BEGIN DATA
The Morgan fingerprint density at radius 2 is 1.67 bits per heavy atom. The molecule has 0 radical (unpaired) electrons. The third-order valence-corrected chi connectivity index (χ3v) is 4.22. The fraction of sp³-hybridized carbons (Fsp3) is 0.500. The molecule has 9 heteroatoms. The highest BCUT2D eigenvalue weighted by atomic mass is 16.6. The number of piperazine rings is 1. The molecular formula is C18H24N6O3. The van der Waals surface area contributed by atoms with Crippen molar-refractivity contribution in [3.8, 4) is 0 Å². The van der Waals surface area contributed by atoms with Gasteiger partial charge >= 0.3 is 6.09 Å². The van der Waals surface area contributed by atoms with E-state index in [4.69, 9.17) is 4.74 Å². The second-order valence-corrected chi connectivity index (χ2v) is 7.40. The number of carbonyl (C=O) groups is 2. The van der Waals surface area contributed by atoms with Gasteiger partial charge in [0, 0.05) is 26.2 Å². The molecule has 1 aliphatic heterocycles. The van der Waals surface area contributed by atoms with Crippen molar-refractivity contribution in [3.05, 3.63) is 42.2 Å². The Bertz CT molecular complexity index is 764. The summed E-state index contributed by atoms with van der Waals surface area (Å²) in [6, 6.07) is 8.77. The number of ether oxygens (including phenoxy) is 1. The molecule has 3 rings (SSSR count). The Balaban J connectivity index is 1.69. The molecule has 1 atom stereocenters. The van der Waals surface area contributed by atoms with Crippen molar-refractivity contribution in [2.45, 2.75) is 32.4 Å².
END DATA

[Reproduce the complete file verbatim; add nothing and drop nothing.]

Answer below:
The Morgan fingerprint density at radius 2 is 1.67 bits per heavy atom. The molecule has 0 radical (unpaired) electrons. The third-order valence-corrected chi connectivity index (χ3v) is 4.22. The fraction of sp³-hybridized carbons (Fsp3) is 0.500. The molecule has 9 heteroatoms. The highest BCUT2D eigenvalue weighted by atomic mass is 16.6. The number of piperazine rings is 1. The molecular formula is C18H24N6O3. The van der Waals surface area contributed by atoms with Crippen molar-refractivity contribution in [3.8, 4) is 0 Å². The van der Waals surface area contributed by atoms with Gasteiger partial charge >= 0.3 is 6.09 Å². The van der Waals surface area contributed by atoms with E-state index in [4.69, 9.17) is 4.74 Å². The second-order valence-corrected chi connectivity index (χ2v) is 7.40. The number of carbonyl (C=O) groups is 2. The van der Waals surface area contributed by atoms with Gasteiger partial charge in [0, 0.05) is 26.2 Å². The molecule has 1 aliphatic heterocycles. The van der Waals surface area contributed by atoms with Crippen molar-refractivity contribution in [3.05, 3.63) is 42.2 Å². The Bertz CT molecular complexity index is 764. The summed E-state index contributed by atoms with van der Waals surface area (Å²) in [6, 6.07) is 8.77. The number of ether oxygens (including phenoxy) is 1. The molecule has 3 rings (SSSR count). The Balaban J connectivity index is 1.69. The molecule has 1 atom stereocenters. The van der Waals surface area contributed by atoms with Crippen molar-refractivity contribution in [2.45, 2.75) is 32.4 Å².